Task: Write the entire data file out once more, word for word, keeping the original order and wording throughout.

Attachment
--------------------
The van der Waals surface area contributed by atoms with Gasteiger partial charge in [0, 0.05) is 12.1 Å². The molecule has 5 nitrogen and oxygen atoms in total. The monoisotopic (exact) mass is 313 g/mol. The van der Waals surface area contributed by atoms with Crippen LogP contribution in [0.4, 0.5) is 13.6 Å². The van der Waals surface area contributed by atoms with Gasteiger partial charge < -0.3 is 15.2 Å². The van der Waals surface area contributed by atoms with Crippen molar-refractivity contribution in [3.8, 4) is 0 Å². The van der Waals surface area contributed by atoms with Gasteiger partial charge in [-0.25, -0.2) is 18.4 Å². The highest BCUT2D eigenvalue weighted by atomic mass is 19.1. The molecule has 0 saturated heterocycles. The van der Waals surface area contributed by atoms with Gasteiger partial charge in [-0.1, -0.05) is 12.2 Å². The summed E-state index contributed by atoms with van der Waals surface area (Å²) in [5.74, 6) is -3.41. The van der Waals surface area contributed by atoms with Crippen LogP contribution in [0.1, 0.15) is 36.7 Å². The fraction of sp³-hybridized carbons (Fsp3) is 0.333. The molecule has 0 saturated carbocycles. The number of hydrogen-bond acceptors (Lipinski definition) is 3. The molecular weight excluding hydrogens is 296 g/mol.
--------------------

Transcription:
The van der Waals surface area contributed by atoms with Gasteiger partial charge in [0, 0.05) is 12.1 Å². The molecule has 5 nitrogen and oxygen atoms in total. The monoisotopic (exact) mass is 313 g/mol. The van der Waals surface area contributed by atoms with Crippen LogP contribution in [0.4, 0.5) is 13.6 Å². The van der Waals surface area contributed by atoms with Gasteiger partial charge < -0.3 is 15.2 Å². The van der Waals surface area contributed by atoms with Crippen molar-refractivity contribution in [3.8, 4) is 0 Å². The van der Waals surface area contributed by atoms with Gasteiger partial charge in [-0.25, -0.2) is 18.4 Å². The highest BCUT2D eigenvalue weighted by atomic mass is 19.1. The molecule has 0 saturated heterocycles. The van der Waals surface area contributed by atoms with Gasteiger partial charge in [-0.1, -0.05) is 12.2 Å². The summed E-state index contributed by atoms with van der Waals surface area (Å²) in [5.74, 6) is -3.41. The van der Waals surface area contributed by atoms with Crippen LogP contribution in [0.1, 0.15) is 36.7 Å². The fraction of sp³-hybridized carbons (Fsp3) is 0.333. The molecule has 0 saturated carbocycles. The number of hydrogen-bond acceptors (Lipinski definition) is 3. The molecular weight excluding hydrogens is 296 g/mol.